But the next few years were spent largely on tour with the Hi Los. For all their superiority over other vocal groups of the late 1950s, and despite the occasional credit accorded Clare for his remarkable work with them as pianist and arranger, the job was hardly conducive to the kind of prestige and artistic freedom of expression he has been enjoying more recently.
Having decided once and for all to find his own direction, Clare in 1962 became a part of the local jazz scene. For a while he had a regular gig playing one night a week at Shelly's Manne Hole. The group that worked with him there (Larry Bunker and Ralph Pena) is heard in three tracks on the present set; Strayhorn, Things Ain't What They Used To Be and Davenport Blues. Later he gave up this weekly showcase in order to gain some experience as a working member of a jazz combo: he joined Cal Tjader, and at the time these words went to press was within earshot of Pee Wee Marquette as the Tjader group played one of its intermittent stands at Birdland.
The Tjader job obviously is a stepping stone toward his ultimate objective. Eventually Clare will be able to keep a trio of his own together on a steady basis, and will be able to select, from the many offers reaching him, whatever album writing assignments may provide the most stimulating challenge to his pen.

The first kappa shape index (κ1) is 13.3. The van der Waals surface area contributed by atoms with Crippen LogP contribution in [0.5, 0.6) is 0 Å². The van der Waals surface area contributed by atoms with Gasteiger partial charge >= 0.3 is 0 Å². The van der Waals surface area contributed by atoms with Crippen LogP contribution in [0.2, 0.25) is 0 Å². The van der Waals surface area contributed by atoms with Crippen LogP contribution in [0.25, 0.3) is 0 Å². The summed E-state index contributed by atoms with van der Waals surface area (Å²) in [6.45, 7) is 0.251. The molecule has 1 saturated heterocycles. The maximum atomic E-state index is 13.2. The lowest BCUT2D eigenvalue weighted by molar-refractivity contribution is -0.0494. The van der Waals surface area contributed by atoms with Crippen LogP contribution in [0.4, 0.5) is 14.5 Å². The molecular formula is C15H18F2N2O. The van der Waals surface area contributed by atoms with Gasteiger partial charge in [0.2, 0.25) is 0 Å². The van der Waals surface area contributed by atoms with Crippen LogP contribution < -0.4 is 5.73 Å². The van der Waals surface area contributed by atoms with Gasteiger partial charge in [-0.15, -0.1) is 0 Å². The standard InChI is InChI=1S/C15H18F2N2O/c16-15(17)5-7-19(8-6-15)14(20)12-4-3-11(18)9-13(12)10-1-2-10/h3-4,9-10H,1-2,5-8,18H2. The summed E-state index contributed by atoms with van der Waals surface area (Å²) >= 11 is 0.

The sides between these covers mark Clare Fischer's third major pianistic exposure on records. In addition to First Time Out there was the remarkable bossa nova album, Brasamba!, on Pacific Jazz PJ 64, presenting him in a different instrumental context (Bud Shank, Joe Pass et al) in one of his several flings in the realm of Brazilian music. (He has also written bossa nova compositions and arrangements for such leaders as Tjader and George Shearing.) But this new LP is like neither of the previous ventures. Instrumentally, it returns to the piano-bass-drums format of the original; but from the standpoint of material it places an entirely different accent, for instead of an album dedicated largely to original material, we have here a collection that includes jazz and pop standards, one recent movie song and only a single Fischer composition. With the exception of the final track the personnel, too, is different from that heard on Clare's debut sides.